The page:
Article V of the Nebraska Constitution allocates the state’s judicial power among the Nebraska Supreme Court, the State Court of Appeals, district courts, and county courts. All state courts operate under the administrative direction of the Supreme Court. Our state’s judicial system also has separate juvenile courts located in Douglas, Lancaster, and Sarpy counties and a statewide Workers’ Compensation Court.
Judicial Branch and Democracy
U.S. District Judge John M. Gerrard discusses the role and importance of the judicial branch in our democracy, and explains what students need to know regarding our modern legal system and how it differs from those in other countries.
(part two below)
Amanda Barker Deputy Executive Director (above) at Civic Nebraska explains how the unicameral was adopted by the state of Nebraska by the tireless work of George Norris. Some interesting facts about why the times were challenging, and how it may have played into Norris’ favor in the election that saw Nebraskans choose this novel approach to legislature.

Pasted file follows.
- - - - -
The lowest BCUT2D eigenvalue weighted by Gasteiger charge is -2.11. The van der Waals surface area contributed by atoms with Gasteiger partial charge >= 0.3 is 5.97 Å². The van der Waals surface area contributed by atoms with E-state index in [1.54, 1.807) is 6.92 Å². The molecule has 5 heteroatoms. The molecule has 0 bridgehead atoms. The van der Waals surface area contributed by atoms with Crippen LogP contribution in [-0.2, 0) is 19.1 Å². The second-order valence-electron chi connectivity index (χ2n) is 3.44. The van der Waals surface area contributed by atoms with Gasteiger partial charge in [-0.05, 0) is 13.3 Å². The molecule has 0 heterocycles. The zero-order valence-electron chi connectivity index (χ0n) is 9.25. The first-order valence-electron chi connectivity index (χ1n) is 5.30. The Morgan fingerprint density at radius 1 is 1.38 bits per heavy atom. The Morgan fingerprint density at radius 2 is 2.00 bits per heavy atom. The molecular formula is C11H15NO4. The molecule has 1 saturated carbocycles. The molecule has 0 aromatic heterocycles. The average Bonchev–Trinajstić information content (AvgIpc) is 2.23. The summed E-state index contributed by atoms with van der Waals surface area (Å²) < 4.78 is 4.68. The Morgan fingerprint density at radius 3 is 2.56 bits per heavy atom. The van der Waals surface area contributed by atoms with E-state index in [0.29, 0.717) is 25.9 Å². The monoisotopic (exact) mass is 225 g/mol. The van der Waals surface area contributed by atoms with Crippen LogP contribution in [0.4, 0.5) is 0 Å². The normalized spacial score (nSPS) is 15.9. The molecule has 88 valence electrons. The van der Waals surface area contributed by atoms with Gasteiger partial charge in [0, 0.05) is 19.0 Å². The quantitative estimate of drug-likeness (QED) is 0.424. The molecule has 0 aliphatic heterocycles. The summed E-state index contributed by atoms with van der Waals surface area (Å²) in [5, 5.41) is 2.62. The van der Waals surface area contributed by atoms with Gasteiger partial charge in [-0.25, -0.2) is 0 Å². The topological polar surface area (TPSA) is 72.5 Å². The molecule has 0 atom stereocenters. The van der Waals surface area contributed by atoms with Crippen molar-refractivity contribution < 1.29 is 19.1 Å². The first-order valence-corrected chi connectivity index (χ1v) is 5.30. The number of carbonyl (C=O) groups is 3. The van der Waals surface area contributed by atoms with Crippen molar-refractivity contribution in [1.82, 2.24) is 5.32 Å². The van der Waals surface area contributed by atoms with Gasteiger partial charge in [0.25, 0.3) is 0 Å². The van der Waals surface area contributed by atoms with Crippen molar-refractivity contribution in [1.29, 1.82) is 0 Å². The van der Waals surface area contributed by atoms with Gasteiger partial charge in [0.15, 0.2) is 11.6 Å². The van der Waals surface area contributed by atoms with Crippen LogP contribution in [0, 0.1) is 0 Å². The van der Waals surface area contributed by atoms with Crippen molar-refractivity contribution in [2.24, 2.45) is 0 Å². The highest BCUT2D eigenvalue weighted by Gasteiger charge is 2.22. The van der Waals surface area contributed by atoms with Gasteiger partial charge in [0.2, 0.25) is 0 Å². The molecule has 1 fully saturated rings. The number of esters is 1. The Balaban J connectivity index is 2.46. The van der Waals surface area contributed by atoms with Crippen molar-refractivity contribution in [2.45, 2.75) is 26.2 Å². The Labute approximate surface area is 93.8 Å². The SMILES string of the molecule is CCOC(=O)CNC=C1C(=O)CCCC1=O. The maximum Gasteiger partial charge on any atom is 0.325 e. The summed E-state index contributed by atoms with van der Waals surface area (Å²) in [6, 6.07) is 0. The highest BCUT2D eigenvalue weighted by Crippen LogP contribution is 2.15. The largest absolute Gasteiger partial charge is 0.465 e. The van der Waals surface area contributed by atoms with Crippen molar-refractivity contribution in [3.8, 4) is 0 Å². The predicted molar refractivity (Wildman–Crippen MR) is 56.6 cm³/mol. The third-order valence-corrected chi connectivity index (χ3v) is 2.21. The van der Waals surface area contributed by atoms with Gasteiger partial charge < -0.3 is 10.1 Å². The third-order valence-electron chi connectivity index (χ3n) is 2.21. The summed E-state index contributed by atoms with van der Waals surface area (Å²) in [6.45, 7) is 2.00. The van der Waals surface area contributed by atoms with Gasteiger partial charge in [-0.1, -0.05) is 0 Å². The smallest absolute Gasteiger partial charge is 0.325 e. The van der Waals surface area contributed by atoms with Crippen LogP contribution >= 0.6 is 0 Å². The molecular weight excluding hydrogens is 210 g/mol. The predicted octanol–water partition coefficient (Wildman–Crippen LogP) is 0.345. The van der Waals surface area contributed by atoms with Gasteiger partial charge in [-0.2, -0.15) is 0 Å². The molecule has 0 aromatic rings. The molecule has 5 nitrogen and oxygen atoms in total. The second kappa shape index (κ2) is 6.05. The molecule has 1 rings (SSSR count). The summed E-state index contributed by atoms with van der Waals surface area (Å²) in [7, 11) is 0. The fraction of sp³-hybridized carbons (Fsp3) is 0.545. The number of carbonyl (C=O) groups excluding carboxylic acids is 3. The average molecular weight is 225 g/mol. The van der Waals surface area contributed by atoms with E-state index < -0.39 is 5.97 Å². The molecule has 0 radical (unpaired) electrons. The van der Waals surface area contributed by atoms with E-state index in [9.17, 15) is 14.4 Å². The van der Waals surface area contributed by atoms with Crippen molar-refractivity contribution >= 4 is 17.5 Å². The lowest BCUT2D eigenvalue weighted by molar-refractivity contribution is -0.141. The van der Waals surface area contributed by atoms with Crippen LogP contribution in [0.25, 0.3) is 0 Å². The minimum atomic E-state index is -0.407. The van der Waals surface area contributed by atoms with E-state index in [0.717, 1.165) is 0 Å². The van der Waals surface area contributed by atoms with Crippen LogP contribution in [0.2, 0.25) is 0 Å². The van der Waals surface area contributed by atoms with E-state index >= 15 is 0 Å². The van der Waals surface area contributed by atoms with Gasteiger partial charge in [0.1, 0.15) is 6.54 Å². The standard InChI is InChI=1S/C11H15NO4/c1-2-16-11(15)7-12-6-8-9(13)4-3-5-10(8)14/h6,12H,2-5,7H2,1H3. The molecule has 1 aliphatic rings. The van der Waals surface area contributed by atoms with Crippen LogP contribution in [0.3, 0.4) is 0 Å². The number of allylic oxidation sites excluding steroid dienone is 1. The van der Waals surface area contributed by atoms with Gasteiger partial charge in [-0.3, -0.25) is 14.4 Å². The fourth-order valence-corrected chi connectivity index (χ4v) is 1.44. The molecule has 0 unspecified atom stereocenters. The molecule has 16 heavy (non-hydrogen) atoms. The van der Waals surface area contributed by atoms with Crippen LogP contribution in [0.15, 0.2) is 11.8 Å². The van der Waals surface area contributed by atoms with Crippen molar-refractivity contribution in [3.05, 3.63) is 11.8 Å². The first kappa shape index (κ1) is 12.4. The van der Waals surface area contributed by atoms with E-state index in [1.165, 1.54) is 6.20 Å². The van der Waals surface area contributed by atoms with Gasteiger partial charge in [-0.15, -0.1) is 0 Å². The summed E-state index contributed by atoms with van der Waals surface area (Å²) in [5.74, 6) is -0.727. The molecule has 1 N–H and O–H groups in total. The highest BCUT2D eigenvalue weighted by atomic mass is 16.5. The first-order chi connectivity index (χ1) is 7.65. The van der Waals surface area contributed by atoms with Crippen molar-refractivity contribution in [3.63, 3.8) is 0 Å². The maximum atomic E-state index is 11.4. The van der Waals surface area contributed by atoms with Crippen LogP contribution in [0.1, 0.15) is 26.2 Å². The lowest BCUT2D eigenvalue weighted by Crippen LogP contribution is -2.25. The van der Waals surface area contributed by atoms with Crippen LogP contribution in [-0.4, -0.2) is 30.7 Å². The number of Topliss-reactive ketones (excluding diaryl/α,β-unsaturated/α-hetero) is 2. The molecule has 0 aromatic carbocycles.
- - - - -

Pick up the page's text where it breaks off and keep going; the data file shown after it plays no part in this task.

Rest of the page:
Nebraska Government 101-- Amanda Barker
Amanda Barker Deputy Executive Director at Civic Nebraska will take you through the structure of the Nebraska governing body and how the legislative process works.
How a bill becomes a law--Amanda Barker
Amanda Barker, Deputy Executive Director at Civic Nebraska, explains how an idea undergoes the process of research, bill draft, introduction, debate, amend if necessary,goes through the file process, if approved goes to the governor and then becomes (or doesn’t) become a law.
The Constitution of the State of Nebraska distributes the judicial power of the state among the Supreme Court, Court of Appeals, district courts, and county courts. All state courts operate under the administrative direction of the Supreme Court. In addition to the courts created by the Constitution, the Nebraska judicial system has two other courts – the separate juvenile courts located in Douglas, Lancaster, and Sarpy Counties, and a statewide Workers’ Compensation Court.
The Supreme Court consists of a Chief Justice and six associate justices. The Chief Justice, who represents the state at large, is appointed by the Governor from a statewide list of candidates selected by a judicial nominating commission. The six remain-goving associate justices are chosen by the same judicial nominating commission procedure but each represents one of six districts. The Supreme Court’s basic responsibilities are to hear appeals and provide administrative leadership for the state judicial system. From Nebraska government.